FDA Receives Reports Linking Type 2 Diabetes Drug With Serious Skin Diseases

Written By:
Jessie Paluch
Jessie Paluch

Attorney Jessie Paluch, founder of TruLaw, has over 25 years of experience as a personal injury and mass tort attorney, and previously worked as an international tax attorney at Deloitte. Jessie collaborates with attorneys nationwide — enabling her to share reliable, up-to-date legal information with our readers.

This article has been written and reviewed for legal accuracy and clarity by the team of writers and legal experts at TruLaw and is as accurate as possible. This content should not be taken as legal advice from an attorney. If you would like to learn more about our owner and experienced injury lawyer, Jessie Paluch, you can do so here.

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FDA Receives Reports Linking Type 2 Diabetes Drug With Serious Skin Diseases

The U.S. Food and Drug Administration (FDA) has received reports linking certain serious and painful skin diseases to Dipeptidyl peptidase (DPP-4) inhibitors, including:

  • Bullous Pemphigoid
  • Erythema multiforme
  • Drug eruption
  • Stevens-Johnson syndrome
  • Eczema
  • Oculomucocutaneous syndrome

The onset of these reactions typically occurred within the first three months of the initiation of treatment.

Sometimes they occur after the first dose.

bullous pemphigoid blisters and skin rash

Despite numerous reports of serious and painful skin diseases, the FDA has only required a label change to include the risk of Bullous Pemphigoid.

Each of the individuals reported having Bullous Pemphigoid resulted in a serious outcome, with half requiring hospitalization and one resulting in death, according to the FDA.

Table of Contents

Symptoms of Bullous Pemphigoid

Bullous Pemphigoid is a rare skin disorder that causes rashes and blistering.

Symptoms of the condition include:

  • Blistering on the arms, legs, abdomen, and mucous membranes of the eyes, nose, mouth, and genitals.
  • Red rash (develops before blistering).
  • Large, fluid-filled blisters (usually clear, may contain blood).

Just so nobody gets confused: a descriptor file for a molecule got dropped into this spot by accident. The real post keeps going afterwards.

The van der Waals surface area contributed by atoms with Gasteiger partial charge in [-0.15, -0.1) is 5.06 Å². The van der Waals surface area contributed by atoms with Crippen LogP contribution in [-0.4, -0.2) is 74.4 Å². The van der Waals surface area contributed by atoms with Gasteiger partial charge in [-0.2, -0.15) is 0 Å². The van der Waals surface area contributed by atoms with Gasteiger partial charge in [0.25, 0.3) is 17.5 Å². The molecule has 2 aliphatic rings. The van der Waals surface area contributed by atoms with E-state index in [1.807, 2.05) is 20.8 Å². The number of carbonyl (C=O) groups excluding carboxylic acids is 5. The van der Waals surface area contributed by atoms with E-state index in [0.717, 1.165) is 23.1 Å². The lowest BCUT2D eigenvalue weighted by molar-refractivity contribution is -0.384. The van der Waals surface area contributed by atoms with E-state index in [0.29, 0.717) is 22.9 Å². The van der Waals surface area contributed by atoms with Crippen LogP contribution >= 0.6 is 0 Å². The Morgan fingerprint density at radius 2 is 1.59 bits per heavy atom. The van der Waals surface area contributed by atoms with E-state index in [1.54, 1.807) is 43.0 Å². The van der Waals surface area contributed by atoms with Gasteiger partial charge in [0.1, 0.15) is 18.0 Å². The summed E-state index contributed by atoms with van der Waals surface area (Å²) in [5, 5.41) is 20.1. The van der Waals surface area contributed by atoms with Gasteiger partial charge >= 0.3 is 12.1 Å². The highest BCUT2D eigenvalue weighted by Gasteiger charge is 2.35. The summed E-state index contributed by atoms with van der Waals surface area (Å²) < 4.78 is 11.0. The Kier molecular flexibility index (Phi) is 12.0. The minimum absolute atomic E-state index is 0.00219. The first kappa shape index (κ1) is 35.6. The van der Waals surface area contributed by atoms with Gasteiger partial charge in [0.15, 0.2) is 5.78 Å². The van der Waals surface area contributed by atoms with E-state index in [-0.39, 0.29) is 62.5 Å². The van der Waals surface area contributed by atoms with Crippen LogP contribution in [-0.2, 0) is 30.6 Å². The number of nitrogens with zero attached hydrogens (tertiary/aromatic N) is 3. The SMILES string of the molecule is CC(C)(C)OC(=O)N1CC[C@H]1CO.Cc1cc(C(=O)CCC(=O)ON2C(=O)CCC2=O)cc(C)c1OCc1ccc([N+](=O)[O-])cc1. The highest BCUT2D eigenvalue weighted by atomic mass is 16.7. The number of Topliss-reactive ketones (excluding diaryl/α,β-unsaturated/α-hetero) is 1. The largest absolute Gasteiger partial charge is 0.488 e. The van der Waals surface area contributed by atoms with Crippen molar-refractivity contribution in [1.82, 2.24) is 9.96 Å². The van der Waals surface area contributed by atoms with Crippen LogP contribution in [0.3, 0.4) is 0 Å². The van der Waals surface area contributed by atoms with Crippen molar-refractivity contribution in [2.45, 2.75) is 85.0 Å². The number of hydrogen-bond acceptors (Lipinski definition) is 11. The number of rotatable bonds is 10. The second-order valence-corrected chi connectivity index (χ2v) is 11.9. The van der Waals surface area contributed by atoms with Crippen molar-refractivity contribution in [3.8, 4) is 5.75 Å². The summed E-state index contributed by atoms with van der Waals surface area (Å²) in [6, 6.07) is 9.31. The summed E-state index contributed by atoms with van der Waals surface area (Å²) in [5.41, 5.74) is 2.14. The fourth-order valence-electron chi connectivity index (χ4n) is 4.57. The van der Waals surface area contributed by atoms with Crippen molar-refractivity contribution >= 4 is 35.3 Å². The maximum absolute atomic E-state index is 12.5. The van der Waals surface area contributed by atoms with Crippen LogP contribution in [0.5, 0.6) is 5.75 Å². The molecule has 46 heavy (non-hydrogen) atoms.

• Skin around blisters appears normal, slightly red, or dark.
  • Sensitive and painful ruptured blisters.
  • Hives and itching.

A physician or dermatologist diagnoses Pemphigoid by performing a biopsy of the affected area.

What are DPP-4 Inhibitors and How Do They Work?

DPP-4 inhibitors are medications that, when used in combination with diet and exercise, can lower blood sugar in adults suffering from type 2 diabetes.

The FDA approved the first DPP-4 inhibitor, Januvia, in 2006.

DPP-4 inhibitors work in an entirely different way than other diabetes medications, which inhibit an enzyme in the gut that breaks down the hormones that help lower blood glucose.

DPP-4 inhibitors inactivate hormones called incretins in the gut, promoting higher levels of incretins to keep blood glucose in the normal range, particularly after meals.

Written By:
Jessie Paluch
Jessie Paluch

Experienced Attorney & Legal SaaS CEO

With over 25 years of legal experience, Jessie is an Illinois lawyer, a CPA, and a mother of three.  She spent the first decade of her career working as an international tax attorney at Deloitte.

In 2009, Jessie co-founded her own law firm with her husband – which has scaled to over 30 employees since its conception.

In 2016, Jessie founded TruLaw, which allows her to collaborate with attorneys and legal experts across the United States on a daily basis. This hypervaluable network of experts is what enables her to share reliable legal information with her readers!

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